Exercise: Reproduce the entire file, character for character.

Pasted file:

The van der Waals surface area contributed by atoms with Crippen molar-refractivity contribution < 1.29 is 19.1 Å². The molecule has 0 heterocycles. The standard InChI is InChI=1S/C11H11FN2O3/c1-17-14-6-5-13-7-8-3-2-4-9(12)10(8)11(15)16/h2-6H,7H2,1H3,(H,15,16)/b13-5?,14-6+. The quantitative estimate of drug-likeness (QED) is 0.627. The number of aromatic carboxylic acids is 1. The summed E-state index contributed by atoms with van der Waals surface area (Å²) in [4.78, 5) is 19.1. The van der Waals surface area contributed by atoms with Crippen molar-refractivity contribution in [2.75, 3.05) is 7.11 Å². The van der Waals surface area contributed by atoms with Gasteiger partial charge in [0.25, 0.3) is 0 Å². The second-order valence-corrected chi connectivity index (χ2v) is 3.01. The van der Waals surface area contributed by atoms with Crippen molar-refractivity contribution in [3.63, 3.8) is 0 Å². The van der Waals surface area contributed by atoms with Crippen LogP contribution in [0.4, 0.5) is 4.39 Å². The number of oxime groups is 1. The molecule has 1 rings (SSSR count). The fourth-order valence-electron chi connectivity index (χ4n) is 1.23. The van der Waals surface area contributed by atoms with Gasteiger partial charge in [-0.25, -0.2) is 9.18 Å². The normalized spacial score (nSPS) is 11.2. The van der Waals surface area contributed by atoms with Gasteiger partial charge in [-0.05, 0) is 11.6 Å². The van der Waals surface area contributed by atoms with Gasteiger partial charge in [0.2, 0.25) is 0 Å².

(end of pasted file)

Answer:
The van der Waals surface area contributed by atoms with Crippen molar-refractivity contribution < 1.29 is 19.1 Å². The molecule has 0 heterocycles. The standard InChI is InChI=1S/C11H11FN2O3/c1-17-14-6-5-13-7-8-3-2-4-9(12)10(8)11(15)16/h2-6H,7H2,1H3,(H,15,16)/b13-5?,14-6+. The quantitative estimate of drug-likeness (QED) is 0.627. The number of aromatic carboxylic acids is 1. The summed E-state index contributed by atoms with van der Waals surface area (Å²) in [4.78, 5) is 19.1. The van der Waals surface area contributed by atoms with Crippen molar-refractivity contribution in [2.75, 3.05) is 7.11 Å². The van der Waals surface area contributed by atoms with Gasteiger partial charge in [0.25, 0.3) is 0 Å². The second-order valence-corrected chi connectivity index (χ2v) is 3.01. The van der Waals surface area contributed by atoms with Crippen molar-refractivity contribution in [3.63, 3.8) is 0 Å². The van der Waals surface area contributed by atoms with Crippen LogP contribution in [0.4, 0.5) is 4.39 Å². The number of oxime groups is 1. The molecule has 1 rings (SSSR count). The fourth-order valence-electron chi connectivity index (χ4n) is 1.23. The van der Waals surface area contributed by atoms with Gasteiger partial charge in [-0.25, -0.2) is 9.18 Å². The normalized spacial score (nSPS) is 11.2. The van der Waals surface area contributed by atoms with Gasteiger partial charge in [-0.05, 0) is 11.6 Å². The van der Waals surface area contributed by atoms with Gasteiger partial charge in [0.2, 0.25) is 0 Å².